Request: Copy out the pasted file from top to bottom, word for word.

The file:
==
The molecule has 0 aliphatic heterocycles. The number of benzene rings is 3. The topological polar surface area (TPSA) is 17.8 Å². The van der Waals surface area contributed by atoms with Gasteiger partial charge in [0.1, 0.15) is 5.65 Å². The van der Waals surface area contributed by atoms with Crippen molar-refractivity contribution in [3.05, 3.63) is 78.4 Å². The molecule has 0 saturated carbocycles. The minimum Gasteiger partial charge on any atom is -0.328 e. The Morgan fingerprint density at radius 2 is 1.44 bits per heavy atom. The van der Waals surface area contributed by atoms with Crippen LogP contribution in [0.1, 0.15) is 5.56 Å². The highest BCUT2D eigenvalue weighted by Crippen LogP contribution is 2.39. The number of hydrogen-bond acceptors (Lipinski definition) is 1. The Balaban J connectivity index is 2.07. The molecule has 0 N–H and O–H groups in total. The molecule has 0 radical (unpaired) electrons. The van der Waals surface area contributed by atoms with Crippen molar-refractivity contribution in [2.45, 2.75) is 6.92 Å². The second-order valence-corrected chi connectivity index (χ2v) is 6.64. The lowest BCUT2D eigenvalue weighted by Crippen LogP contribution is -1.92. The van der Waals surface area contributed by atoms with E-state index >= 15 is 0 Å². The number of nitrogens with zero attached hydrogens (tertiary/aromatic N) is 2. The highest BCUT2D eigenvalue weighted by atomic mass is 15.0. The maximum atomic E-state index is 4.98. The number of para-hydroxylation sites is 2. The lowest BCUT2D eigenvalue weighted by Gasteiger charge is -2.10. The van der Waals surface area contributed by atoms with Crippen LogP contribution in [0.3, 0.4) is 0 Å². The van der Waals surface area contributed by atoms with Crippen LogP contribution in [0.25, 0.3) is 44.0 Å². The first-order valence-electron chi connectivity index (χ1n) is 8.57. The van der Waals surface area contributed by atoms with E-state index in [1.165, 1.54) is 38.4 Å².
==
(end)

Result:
The molecule has 0 aliphatic heterocycles. The number of benzene rings is 3. The topological polar surface area (TPSA) is 17.8 Å². The van der Waals surface area contributed by atoms with Gasteiger partial charge in [0.1, 0.15) is 5.65 Å². The van der Waals surface area contributed by atoms with Crippen molar-refractivity contribution in [3.05, 3.63) is 78.4 Å². The molecule has 0 saturated carbocycles. The minimum Gasteiger partial charge on any atom is -0.328 e. The Morgan fingerprint density at radius 2 is 1.44 bits per heavy atom. The van der Waals surface area contributed by atoms with Crippen LogP contribution in [0.1, 0.15) is 5.56 Å². The highest BCUT2D eigenvalue weighted by Crippen LogP contribution is 2.39. The number of hydrogen-bond acceptors (Lipinski definition) is 1. The Balaban J connectivity index is 2.07. The molecule has 0 N–H and O–H groups in total. The molecule has 0 radical (unpaired) electrons. The van der Waals surface area contributed by atoms with Crippen molar-refractivity contribution in [2.45, 2.75) is 6.92 Å². The second-order valence-corrected chi connectivity index (χ2v) is 6.64. The lowest BCUT2D eigenvalue weighted by Crippen LogP contribution is -1.92. The van der Waals surface area contributed by atoms with E-state index >= 15 is 0 Å². The number of nitrogens with zero attached hydrogens (tertiary/aromatic N) is 2. The highest BCUT2D eigenvalue weighted by atomic mass is 15.0. The maximum atomic E-state index is 4.98. The number of para-hydroxylation sites is 2. The lowest BCUT2D eigenvalue weighted by Gasteiger charge is -2.10. The van der Waals surface area contributed by atoms with Crippen LogP contribution in [0.3, 0.4) is 0 Å². The van der Waals surface area contributed by atoms with Crippen LogP contribution in [0.25, 0.3) is 44.0 Å². The first-order valence-electron chi connectivity index (χ1n) is 8.57. The van der Waals surface area contributed by atoms with E-state index in [1.165, 1.54) is 38.4 Å².